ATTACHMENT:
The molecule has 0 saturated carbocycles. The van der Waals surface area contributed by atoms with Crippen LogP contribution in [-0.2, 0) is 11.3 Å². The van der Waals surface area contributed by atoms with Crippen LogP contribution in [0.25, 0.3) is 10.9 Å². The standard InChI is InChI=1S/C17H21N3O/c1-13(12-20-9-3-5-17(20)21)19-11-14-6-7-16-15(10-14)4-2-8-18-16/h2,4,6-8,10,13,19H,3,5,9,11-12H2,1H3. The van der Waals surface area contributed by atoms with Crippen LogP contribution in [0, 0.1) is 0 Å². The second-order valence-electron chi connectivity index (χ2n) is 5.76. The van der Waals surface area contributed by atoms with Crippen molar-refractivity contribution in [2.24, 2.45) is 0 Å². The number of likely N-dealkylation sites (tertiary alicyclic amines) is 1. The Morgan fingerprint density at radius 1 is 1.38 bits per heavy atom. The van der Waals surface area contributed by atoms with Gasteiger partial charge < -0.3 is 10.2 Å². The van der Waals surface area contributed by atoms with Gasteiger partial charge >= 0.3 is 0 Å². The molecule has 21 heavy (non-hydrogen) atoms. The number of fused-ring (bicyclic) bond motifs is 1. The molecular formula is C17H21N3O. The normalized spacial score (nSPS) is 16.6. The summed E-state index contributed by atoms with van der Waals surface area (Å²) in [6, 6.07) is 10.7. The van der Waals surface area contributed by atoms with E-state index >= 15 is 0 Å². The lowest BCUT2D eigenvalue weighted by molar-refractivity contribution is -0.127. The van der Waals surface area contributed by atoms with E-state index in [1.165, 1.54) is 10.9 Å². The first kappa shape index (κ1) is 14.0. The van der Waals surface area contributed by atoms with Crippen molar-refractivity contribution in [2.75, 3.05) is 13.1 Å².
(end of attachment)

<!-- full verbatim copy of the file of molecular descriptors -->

The molecule has 0 saturated carbocycles. The van der Waals surface area contributed by atoms with Crippen LogP contribution in [-0.2, 0) is 11.3 Å². The van der Waals surface area contributed by atoms with Crippen LogP contribution in [0.25, 0.3) is 10.9 Å². The standard InChI is InChI=1S/C17H21N3O/c1-13(12-20-9-3-5-17(20)21)19-11-14-6-7-16-15(10-14)4-2-8-18-16/h2,4,6-8,10,13,19H,3,5,9,11-12H2,1H3. The van der Waals surface area contributed by atoms with Crippen LogP contribution in [0, 0.1) is 0 Å². The second-order valence-electron chi connectivity index (χ2n) is 5.76. The van der Waals surface area contributed by atoms with Crippen molar-refractivity contribution in [2.24, 2.45) is 0 Å². The number of likely N-dealkylation sites (tertiary alicyclic amines) is 1. The Morgan fingerprint density at radius 1 is 1.38 bits per heavy atom. The van der Waals surface area contributed by atoms with Gasteiger partial charge < -0.3 is 10.2 Å². The van der Waals surface area contributed by atoms with Gasteiger partial charge >= 0.3 is 0 Å². The molecule has 21 heavy (non-hydrogen) atoms. The number of fused-ring (bicyclic) bond motifs is 1. The molecular formula is C17H21N3O. The normalized spacial score (nSPS) is 16.6. The summed E-state index contributed by atoms with van der Waals surface area (Å²) in [6, 6.07) is 10.7. The van der Waals surface area contributed by atoms with E-state index >= 15 is 0 Å². The lowest BCUT2D eigenvalue weighted by molar-refractivity contribution is -0.127. The van der Waals surface area contributed by atoms with E-state index in [1.165, 1.54) is 10.9 Å². The first kappa shape index (κ1) is 14.0. The van der Waals surface area contributed by atoms with Crippen molar-refractivity contribution in [2.75, 3.05) is 13.1 Å².